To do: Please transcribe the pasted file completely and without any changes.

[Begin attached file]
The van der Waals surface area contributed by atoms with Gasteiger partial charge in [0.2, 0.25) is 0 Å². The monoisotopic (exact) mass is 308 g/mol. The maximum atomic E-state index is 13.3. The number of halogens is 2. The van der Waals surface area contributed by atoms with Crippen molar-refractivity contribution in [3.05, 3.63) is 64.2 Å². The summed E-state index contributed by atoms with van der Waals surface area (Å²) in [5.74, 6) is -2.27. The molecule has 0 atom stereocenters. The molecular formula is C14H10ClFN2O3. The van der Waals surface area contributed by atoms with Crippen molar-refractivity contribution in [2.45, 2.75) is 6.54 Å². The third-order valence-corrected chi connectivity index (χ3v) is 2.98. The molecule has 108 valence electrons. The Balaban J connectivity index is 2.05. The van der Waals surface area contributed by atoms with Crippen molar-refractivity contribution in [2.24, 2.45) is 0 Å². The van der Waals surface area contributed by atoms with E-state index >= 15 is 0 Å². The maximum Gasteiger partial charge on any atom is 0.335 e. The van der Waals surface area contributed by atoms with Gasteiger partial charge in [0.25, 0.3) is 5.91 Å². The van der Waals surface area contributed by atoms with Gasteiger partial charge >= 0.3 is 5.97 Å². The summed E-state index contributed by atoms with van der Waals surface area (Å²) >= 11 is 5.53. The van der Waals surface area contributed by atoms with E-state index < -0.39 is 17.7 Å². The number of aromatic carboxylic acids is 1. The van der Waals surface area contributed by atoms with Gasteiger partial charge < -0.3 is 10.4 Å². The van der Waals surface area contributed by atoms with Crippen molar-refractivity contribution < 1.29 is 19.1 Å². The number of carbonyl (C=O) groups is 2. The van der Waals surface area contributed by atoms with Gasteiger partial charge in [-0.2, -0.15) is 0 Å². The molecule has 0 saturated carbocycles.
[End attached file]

The van der Waals surface area contributed by atoms with Gasteiger partial charge in [0.2, 0.25) is 0 Å². The monoisotopic (exact) mass is 308 g/mol. The maximum atomic E-state index is 13.3. The number of halogens is 2. The van der Waals surface area contributed by atoms with Crippen molar-refractivity contribution in [3.05, 3.63) is 64.2 Å². The summed E-state index contributed by atoms with van der Waals surface area (Å²) in [5.74, 6) is -2.27. The molecule has 0 atom stereocenters. The molecular formula is C14H10ClFN2O3. The van der Waals surface area contributed by atoms with Crippen molar-refractivity contribution in [2.45, 2.75) is 6.54 Å². The third-order valence-corrected chi connectivity index (χ3v) is 2.98. The molecule has 108 valence electrons. The Balaban J connectivity index is 2.05. The van der Waals surface area contributed by atoms with Crippen molar-refractivity contribution in [2.24, 2.45) is 0 Å². The van der Waals surface area contributed by atoms with E-state index >= 15 is 0 Å². The maximum Gasteiger partial charge on any atom is 0.335 e. The van der Waals surface area contributed by atoms with Gasteiger partial charge in [0.25, 0.3) is 5.91 Å². The van der Waals surface area contributed by atoms with Gasteiger partial charge >= 0.3 is 5.97 Å². The summed E-state index contributed by atoms with van der Waals surface area (Å²) >= 11 is 5.53. The van der Waals surface area contributed by atoms with E-state index < -0.39 is 17.7 Å². The number of aromatic carboxylic acids is 1. The van der Waals surface area contributed by atoms with Gasteiger partial charge < -0.3 is 10.4 Å². The van der Waals surface area contributed by atoms with Crippen molar-refractivity contribution < 1.29 is 19.1 Å². The number of carbonyl (C=O) groups is 2. The van der Waals surface area contributed by atoms with Gasteiger partial charge in [-0.2, -0.15) is 0 Å². The molecule has 0 saturated carbocycles.